Wallace fountains are public drinking fountains that appear in the form of small cast-iron sculptures scattered throughout the city of Paris, France. mainly along the most-frequented sidewalks. They are named after the Englishman Richard Wallace, who financed their construction. A great aesthetic success, they are recognized worldwide as one of the symbols of Paris.
Art - Sculpture
Most of the fountains still present in the city still work, and distribute, contrary to popular belief, perfectly potable water. They are the rare points of free water in the city to the great relief of the homeless for whom they are a life-source and the thirst of passers-by which the fountains often quench. Sir Richard Wallace has achieved his goal and probably fulfilled his hopes, although the number of the destitute still on Parisian streets would probably disappoint him 120 years after his actions.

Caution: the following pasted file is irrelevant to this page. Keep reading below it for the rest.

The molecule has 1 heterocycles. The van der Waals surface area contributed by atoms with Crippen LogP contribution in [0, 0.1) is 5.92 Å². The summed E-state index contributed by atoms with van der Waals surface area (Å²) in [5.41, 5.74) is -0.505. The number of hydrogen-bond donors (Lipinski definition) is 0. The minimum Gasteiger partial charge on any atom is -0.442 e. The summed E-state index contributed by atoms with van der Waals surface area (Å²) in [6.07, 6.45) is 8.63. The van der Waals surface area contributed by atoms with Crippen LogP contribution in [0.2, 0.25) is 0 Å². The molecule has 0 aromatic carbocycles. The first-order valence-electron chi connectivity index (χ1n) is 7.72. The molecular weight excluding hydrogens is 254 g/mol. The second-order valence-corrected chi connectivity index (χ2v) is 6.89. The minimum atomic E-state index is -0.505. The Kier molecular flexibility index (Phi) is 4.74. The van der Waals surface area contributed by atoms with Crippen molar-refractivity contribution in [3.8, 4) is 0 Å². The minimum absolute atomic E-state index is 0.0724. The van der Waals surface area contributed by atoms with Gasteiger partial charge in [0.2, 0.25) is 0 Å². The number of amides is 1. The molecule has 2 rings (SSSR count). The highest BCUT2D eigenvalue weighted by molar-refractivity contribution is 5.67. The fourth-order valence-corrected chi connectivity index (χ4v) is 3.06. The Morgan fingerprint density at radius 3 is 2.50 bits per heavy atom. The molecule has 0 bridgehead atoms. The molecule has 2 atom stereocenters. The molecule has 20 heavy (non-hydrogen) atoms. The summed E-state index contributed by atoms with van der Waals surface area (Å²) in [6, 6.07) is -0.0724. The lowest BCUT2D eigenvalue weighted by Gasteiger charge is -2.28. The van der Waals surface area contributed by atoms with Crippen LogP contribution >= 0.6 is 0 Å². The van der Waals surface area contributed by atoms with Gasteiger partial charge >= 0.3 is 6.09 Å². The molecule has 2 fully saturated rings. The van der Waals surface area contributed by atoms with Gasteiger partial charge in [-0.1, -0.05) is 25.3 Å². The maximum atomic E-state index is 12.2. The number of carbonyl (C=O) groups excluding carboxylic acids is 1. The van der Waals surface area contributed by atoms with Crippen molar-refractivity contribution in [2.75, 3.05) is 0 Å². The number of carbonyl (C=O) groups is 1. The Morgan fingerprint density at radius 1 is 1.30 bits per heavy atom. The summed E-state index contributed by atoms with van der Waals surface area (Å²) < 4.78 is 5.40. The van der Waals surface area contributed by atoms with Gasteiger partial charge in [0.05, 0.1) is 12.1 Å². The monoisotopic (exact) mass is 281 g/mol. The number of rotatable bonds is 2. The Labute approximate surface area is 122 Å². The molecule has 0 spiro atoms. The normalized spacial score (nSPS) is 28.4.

The fountains work from March 15 to November 15 (the risk of freezing during the months of winter would imperil the internal plumbing), are regularly maintained, and repainted every two years.
They are an integral part of the Parisian landscape, typical and picturesque, of the same importance as the Eiffel Tower or the street urchins of Montmartre, as their creators would have wished. In Amélie, the cinegraphic piece about the glory of Parisian folklore, Jean-Pierre Jeunet baptised a personality Madeleine Wallace (she cried like a madeleine, or like a Wallace fountain), although the English subtitled version renamed the character of Madeleine, to Madeleine Wells for cultural understanding.
For more than a century they have been in place, and these monuments have never had to suffer criticism. They were always respected, even by the Nazis who had melted a number of statues to make arms. However, curiously, they are not classified as "historic monuments".